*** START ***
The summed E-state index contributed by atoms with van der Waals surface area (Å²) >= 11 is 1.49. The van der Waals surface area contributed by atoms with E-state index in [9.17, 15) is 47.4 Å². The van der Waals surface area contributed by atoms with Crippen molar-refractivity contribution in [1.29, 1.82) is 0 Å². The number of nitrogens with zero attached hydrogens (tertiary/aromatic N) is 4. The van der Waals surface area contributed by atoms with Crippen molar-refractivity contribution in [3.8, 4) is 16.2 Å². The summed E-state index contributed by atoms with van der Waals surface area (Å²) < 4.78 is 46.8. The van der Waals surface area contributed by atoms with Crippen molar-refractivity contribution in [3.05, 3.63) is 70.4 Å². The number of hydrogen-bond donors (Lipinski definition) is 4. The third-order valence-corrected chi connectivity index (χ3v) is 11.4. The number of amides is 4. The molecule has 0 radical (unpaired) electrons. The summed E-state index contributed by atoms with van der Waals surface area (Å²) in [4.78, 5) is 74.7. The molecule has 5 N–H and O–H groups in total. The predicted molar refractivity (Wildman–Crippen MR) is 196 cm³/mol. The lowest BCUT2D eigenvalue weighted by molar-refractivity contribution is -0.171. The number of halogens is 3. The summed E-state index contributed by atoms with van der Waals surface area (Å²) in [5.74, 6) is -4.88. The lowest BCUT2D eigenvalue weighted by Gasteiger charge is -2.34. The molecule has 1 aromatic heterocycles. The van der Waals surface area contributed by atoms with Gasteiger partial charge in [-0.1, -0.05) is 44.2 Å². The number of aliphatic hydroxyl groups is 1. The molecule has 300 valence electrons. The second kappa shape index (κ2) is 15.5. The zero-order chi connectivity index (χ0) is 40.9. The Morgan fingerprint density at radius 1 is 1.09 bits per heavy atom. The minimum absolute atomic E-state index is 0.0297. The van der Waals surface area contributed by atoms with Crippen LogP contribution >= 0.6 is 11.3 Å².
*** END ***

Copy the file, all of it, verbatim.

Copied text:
The summed E-state index contributed by atoms with van der Waals surface area (Å²) >= 11 is 1.49. The van der Waals surface area contributed by atoms with E-state index in [9.17, 15) is 47.4 Å². The van der Waals surface area contributed by atoms with Crippen molar-refractivity contribution in [1.29, 1.82) is 0 Å². The number of nitrogens with zero attached hydrogens (tertiary/aromatic N) is 4. The van der Waals surface area contributed by atoms with Crippen molar-refractivity contribution in [3.8, 4) is 16.2 Å². The summed E-state index contributed by atoms with van der Waals surface area (Å²) < 4.78 is 46.8. The van der Waals surface area contributed by atoms with Crippen molar-refractivity contribution in [3.05, 3.63) is 70.4 Å². The number of hydrogen-bond donors (Lipinski definition) is 4. The third-order valence-corrected chi connectivity index (χ3v) is 11.4. The number of amides is 4. The molecule has 0 radical (unpaired) electrons. The summed E-state index contributed by atoms with van der Waals surface area (Å²) in [4.78, 5) is 74.7. The molecule has 5 N–H and O–H groups in total. The predicted molar refractivity (Wildman–Crippen MR) is 196 cm³/mol. The lowest BCUT2D eigenvalue weighted by molar-refractivity contribution is -0.171. The number of halogens is 3. The summed E-state index contributed by atoms with van der Waals surface area (Å²) in [5.74, 6) is -4.88. The lowest BCUT2D eigenvalue weighted by Gasteiger charge is -2.34. The molecule has 1 aromatic heterocycles. The van der Waals surface area contributed by atoms with Gasteiger partial charge in [-0.1, -0.05) is 44.2 Å². The number of aliphatic hydroxyl groups is 1. The molecule has 300 valence electrons. The second kappa shape index (κ2) is 15.5. The zero-order chi connectivity index (χ0) is 40.9. The Morgan fingerprint density at radius 1 is 1.09 bits per heavy atom. The minimum absolute atomic E-state index is 0.0297. The van der Waals surface area contributed by atoms with Crippen LogP contribution >= 0.6 is 11.3 Å².